Sagging equity prices spur accelerating fund outflows as investors switch to fixed income______

Edward Glyn, Head of Global Markets

Outflows from equity funds accelerated in February as the third bear-market rally since summer 2022’s global market nadir deflated during the month. The Fund Flow Index from Calastone, the  largest global funds network saw investors pull £581m from equity funds.

UK funds punished hardest – February saw third-largest outflows on record

Despite shrugging off the trend of sagging asset prices that has hit global markets over the last year, UK equities were by far the least popular sector with their domestic investors. The FTSE 100 reached a record high in February, and it also fell far less than its global peers as market confidence waned through the month, yet UK investors nevertheless pulled £962m from their UK-focused equity fund holdings, making it the third worst month for the sector on record.[1] February was the 21st consecutive month of outflows from UK-focused equity funds.

US and European equity funds also saw strong selling in February, but global funds did better

Sharp falls in the US stock market prompted redemptions of £368m from North American equity funds, more than double the level in January, while European equities suffered their 17th consecutive month of outflows as investors pulled £250m of capital from the sector. A £50m outflow from Asia-Pacific almost exactly reversed January’s modest inflow.

It was not all bad for equity funds. Those with a global mandate garnered £1.08bn in new capital in February, with most of the net buying focused in the early days of the month when markets were still rising. Unusually this inflow was not driven primarily by the popularity of funds with an ESG mandate. These accounted for 43% (£466m) of the inflow, with ‘traditional’ global funds making up the rest (£613m).

Bond market inflows moderated in February as rate fears rose but remained strongly positive

The deterioration of conditions in the bond markets also meant reduced inflows to fixed income compared to January’s near-record net purchases. Despite this reduction, bond funds were nevertheless popular in February, attracting a net £834m of inflows (the third best in two years).

Asset allocation shift from equities to bonds

The higher yield environment is prompting an asset allocation switch from equities to bonds. Since July 2022, investors have added £4.93bn to their fixed income fund holdings while withdrawing £5.06bn from equity funds.

Money markets acting as safe haven in troubled times

Money markets are the safest place to park surplus capital. Government-backed bonds with extremely short maturities are the least volatile asset class and they are currently paying the highest level of interest in more than a decade. In months when investors flee from equities, money market funds typically tend to do better[2].  These funds saw inflows of £315m in February.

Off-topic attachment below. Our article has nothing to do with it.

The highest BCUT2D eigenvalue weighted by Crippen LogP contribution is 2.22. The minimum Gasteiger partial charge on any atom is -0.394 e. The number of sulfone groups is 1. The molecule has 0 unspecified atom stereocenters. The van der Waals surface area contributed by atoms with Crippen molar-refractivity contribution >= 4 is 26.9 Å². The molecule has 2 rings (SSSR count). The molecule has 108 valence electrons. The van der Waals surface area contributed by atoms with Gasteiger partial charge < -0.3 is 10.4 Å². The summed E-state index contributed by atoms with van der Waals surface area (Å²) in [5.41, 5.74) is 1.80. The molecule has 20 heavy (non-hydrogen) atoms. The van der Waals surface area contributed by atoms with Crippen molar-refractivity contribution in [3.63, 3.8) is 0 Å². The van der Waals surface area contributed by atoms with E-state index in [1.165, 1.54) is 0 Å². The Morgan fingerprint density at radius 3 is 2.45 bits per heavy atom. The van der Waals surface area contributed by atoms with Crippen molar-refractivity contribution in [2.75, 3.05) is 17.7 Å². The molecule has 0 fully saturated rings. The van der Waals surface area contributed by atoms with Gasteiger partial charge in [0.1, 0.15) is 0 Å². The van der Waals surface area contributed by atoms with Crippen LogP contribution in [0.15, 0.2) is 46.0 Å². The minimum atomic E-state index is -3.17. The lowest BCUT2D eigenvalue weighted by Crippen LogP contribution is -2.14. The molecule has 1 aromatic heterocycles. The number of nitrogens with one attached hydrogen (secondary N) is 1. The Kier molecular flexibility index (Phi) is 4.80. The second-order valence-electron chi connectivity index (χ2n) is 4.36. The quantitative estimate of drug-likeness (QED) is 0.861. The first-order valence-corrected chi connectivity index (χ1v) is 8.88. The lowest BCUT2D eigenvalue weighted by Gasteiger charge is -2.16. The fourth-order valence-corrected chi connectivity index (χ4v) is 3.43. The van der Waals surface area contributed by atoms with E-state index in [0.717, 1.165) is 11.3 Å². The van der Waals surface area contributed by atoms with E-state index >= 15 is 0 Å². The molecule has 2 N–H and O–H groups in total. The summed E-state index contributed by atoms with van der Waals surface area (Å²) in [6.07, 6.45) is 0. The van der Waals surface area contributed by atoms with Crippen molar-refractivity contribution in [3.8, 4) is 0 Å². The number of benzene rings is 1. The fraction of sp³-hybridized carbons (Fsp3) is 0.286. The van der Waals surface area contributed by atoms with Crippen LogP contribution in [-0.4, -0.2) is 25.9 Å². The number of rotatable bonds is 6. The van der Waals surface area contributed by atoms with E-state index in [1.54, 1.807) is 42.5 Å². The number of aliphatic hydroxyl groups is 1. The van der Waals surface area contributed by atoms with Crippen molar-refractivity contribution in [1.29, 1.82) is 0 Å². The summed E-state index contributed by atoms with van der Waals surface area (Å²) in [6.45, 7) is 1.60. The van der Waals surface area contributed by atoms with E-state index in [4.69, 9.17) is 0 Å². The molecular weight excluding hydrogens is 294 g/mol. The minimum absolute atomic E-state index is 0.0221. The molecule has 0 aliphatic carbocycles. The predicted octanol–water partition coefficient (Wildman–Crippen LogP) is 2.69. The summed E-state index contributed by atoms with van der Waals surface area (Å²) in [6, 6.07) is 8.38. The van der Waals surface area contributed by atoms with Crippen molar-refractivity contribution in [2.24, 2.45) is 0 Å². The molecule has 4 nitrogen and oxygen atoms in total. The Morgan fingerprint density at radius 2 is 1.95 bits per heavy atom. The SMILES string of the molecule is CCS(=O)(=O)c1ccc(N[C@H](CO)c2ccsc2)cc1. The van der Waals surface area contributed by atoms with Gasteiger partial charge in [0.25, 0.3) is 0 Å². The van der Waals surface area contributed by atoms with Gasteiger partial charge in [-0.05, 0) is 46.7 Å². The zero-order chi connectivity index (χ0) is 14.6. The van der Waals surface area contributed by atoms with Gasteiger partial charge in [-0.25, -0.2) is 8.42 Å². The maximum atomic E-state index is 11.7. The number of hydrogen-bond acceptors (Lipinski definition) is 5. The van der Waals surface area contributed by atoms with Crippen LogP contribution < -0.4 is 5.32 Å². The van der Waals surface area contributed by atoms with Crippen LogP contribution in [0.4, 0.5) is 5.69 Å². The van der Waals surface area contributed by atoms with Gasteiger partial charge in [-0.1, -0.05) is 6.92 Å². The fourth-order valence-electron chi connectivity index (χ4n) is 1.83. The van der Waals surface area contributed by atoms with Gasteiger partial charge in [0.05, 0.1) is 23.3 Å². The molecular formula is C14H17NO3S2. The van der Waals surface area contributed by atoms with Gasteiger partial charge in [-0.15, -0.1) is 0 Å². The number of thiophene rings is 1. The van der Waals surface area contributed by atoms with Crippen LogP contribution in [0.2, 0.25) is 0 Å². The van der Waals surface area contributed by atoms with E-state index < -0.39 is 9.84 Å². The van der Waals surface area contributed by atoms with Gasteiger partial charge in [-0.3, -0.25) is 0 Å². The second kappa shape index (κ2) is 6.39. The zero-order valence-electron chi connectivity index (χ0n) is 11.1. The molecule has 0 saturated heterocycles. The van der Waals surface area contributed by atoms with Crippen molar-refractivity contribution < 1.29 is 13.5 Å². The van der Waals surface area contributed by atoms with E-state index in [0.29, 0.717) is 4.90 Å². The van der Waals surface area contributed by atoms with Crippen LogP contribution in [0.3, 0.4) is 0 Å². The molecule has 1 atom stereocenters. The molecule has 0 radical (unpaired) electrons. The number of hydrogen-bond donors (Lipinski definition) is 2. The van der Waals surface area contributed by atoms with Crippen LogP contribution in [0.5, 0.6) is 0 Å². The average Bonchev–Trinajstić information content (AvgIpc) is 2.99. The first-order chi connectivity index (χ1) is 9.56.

Edward Glyn, head of global markets at Calastone said: “Stock markets have sagged on the realisation that the interest-rate medicine prescribed to control inflation will be needed in higher doses and for longer. The UK economy may need more rate hikes too, but its stock market nevertheless has some natural resistance to the valuation compression that higher rates mean for asset prices, owing to its relatively low growth/high cash flow profile. Yet UK investors cannot be persuaded to stick with UK equities, despite their extremely strong relative performance over the last year. It is clear that a structural diversification is under way to reduce the relatively heavy weighting in UK investor portfolios to UK-focused funds. The general air of pessimism over the UK’s economic decline, weak government finances, political chaos and rising corporate taxes seems to have accelerated this trend with consistent outflows from UK funds and inflows to global ones.

“The inflows to fixed income funds are interesting. Like equities, bonds have also endured a bear market over the last year, yet these funds have enjoyed inflows even as equity funds have suffered outflows. There are two factors at play. First, investors are structurally overweight equities. Years of strong market performance not only attracted new cash to equities but also saw existing holdings swell in value – equity funds assumed an ever-larger weighting in investor portfolios as a result. Equity and bond prices have already suffered the value compression that comes with higher interest rates, leaving bonds offering the most attractive yields since before the Global Financial Crisis, as well as the prospect of capital gains if a recession bites and market interest rates fall. Meanwhile, equities are at risk from a second downturn if that same recession bites into profits.

“A combination of enticing interest income and potential capital gains along with fear of losses on equities and the need to restore a healthier asset mix are therefore all working in favour of fixed income at present.”

[1] The worst month was June 2022 -£1.1bn; the second worst was November 2022 -£1.0bn. January 2023’s -£868m now becomes the fourth worst.

[2] Over the last eight years the correlation between net flows to equity funds and money market funds has been -0.25

Edward Glyn, Head of Global Markets

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